Saturday, October 26, 2013

Piggy in the Mirror

Well I hope I've learned a lot making this thing, because I sure made a lot of mistakes. I thought I was being clever leaving the fibreglass short in the mould so I could better form the joint with the back plate. But that actually meant a lot more work bogging up the gap. And the brushing gel coat which I thought would go on smooth as a top coat, ended up lumpy and furrowed and took a week of nights sanding to get it smooth again. And it's still not perfect.
I took the cut-out from the centre to the glaziers to get a mirror cut. Except I was lazy and didn't make the opening symmetrical and I didn't tell them which way the template faced and of course they cut it the wrong way around. So I've had to hack into the back with a router to make the mirror fit. Which means more sanding and painting to get it neat again. And at an angle, you can see the edge of the glass which is not good. And the whole thing has a slight bow in it so the mirror doesn't sit flush anyway.

The challenge now is to repair the mould and make another one without all the trouble.

Wednesday, October 16, 2013

Hawaiian Bullet Trotter

Here's the first attempt at a clear resin cast of the Trotter with the hand painted bullet embedded inside. It was very nearly an epic fail. I knew the mould was a little leaky but I'd hoped the resin would be gooey enough for it not to matter. Nearly a third of the resin leaked out before it had stiffened enough to stop flowing. That, and me frantically wrapping the mould in tape to try and stem the losses. I topped it up once the first batch had cooled. There's a visible line of small bubbles around the joint but it's not obscenely obvious. Next time I'll pack the perimeter with clay, then tape it up.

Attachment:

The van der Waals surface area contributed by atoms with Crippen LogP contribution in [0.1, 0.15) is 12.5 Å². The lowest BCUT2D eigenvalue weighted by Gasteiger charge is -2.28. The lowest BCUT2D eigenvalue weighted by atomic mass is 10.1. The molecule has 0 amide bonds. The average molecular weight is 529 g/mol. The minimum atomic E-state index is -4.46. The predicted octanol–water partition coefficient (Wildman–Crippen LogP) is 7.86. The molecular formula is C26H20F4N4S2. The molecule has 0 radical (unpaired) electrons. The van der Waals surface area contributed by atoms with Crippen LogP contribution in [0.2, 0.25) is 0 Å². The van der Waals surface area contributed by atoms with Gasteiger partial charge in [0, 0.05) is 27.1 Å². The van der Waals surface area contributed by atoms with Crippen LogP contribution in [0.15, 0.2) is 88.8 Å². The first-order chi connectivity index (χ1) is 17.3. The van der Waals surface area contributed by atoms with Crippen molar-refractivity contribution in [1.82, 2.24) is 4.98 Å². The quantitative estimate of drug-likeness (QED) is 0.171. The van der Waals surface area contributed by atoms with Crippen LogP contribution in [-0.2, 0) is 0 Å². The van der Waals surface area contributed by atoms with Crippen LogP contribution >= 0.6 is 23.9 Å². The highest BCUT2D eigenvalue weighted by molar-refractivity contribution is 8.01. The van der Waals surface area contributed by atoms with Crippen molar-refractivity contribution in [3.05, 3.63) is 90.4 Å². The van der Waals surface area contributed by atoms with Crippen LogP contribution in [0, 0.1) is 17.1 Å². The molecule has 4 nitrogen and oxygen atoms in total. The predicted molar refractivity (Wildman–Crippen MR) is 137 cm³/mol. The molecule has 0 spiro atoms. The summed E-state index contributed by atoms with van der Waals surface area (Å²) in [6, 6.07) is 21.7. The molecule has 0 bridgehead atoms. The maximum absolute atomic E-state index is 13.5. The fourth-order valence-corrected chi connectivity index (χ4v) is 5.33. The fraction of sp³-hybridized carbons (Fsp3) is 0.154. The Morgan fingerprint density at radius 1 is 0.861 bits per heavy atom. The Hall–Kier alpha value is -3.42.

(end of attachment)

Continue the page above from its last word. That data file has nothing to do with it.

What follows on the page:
The form of the embedded bullet is not as obvious as I'd hoped but it's still quite clear from at least one angle. Some investigation is required on the part of the viewer and that's maybe not a bad thing.

Sunday, October 13, 2013

Trotters and Bullets

It's good to have lots of jobs on the go at the same time, even though it takes forever to get anything finished. So apart from the Pig Mirror that's slowly coming along, I've being working on moulds for the trotter and a bullet. It's the first time I've used the paint-on silicon with the plaster jacket so it's been an interesting and at times tense process. Now that I have the moulds and a few cast plaster bullets, the next step is to cast a clear resin trotter with a bullet embedded inside.

Since most conflict has at it's roots an unlawful grab for resources, this piece is a combination of ideas centered around greed and violence. I decide to decorate the bullets with bright graphics as an acknowledgment of the practice of disguising the justifications for violence. For instance, the defense of liberty and freedom as justification for the securing of oil resources.

Sunday, October 6, 2013

This little Piggy's about half way home

What I like best about life drawing is the opportunity to make some quick art. Other jobs seem to take forever. I've been working on this project for weeks now. It's a mirror with a pig for a frame. I'm calling it ;

"Piggy Piggy on the Wall, Who's the Biggest Piggy of Them All".

Though it's not finished yet, for future reference, here are some notes on the construction so far. The original drawing was transferred to a plywood base which will become the back of the finished piece. The form was modeled over the plywood with Terracotta which is uniformly fine, giving a smooth finish without grains. The plaster mould was sealed with a layer of polyester laminating resin and for a release agent, I used one coat of J Wax from a spray can under two coats of Polyvinyl Alcohol (PVA). The mould was stripped while the fiberglass was still green, 2-3 hours after the last coat of glass was laid up and included the forming of several 'tabs' protruding from the inside surface to aid with de-moulding. The mould needs some minor repairs before it's next use but overall, it held up pretty well.